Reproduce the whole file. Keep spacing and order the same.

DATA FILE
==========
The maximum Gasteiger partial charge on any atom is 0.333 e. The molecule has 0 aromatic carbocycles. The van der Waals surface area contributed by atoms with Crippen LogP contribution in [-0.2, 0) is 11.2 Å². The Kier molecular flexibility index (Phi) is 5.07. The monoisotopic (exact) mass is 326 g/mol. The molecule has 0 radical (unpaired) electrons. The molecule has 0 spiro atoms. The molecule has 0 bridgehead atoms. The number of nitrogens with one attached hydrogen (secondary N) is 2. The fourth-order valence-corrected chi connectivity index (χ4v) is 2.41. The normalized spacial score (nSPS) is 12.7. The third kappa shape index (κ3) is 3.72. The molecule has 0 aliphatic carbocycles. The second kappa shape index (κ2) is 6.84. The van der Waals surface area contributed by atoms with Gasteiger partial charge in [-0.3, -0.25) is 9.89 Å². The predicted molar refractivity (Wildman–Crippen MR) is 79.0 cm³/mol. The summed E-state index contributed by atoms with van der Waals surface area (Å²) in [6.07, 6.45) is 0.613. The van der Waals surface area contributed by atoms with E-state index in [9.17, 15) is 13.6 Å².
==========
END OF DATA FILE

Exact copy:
The maximum Gasteiger partial charge on any atom is 0.333 e. The molecule has 0 aromatic carbocycles. The van der Waals surface area contributed by atoms with Crippen LogP contribution in [-0.2, 0) is 11.2 Å². The Kier molecular flexibility index (Phi) is 5.07. The monoisotopic (exact) mass is 326 g/mol. The molecule has 0 radical (unpaired) electrons. The molecule has 0 spiro atoms. The molecule has 0 bridgehead atoms. The number of nitrogens with one attached hydrogen (secondary N) is 2. The fourth-order valence-corrected chi connectivity index (χ4v) is 2.41. The normalized spacial score (nSPS) is 12.7. The third kappa shape index (κ3) is 3.72. The molecule has 0 aliphatic carbocycles. The second kappa shape index (κ2) is 6.84. The van der Waals surface area contributed by atoms with Gasteiger partial charge in [-0.3, -0.25) is 9.89 Å². The predicted molar refractivity (Wildman–Crippen MR) is 79.0 cm³/mol. The summed E-state index contributed by atoms with van der Waals surface area (Å²) in [6.07, 6.45) is 0.613. The van der Waals surface area contributed by atoms with E-state index in [9.17, 15) is 13.6 Å².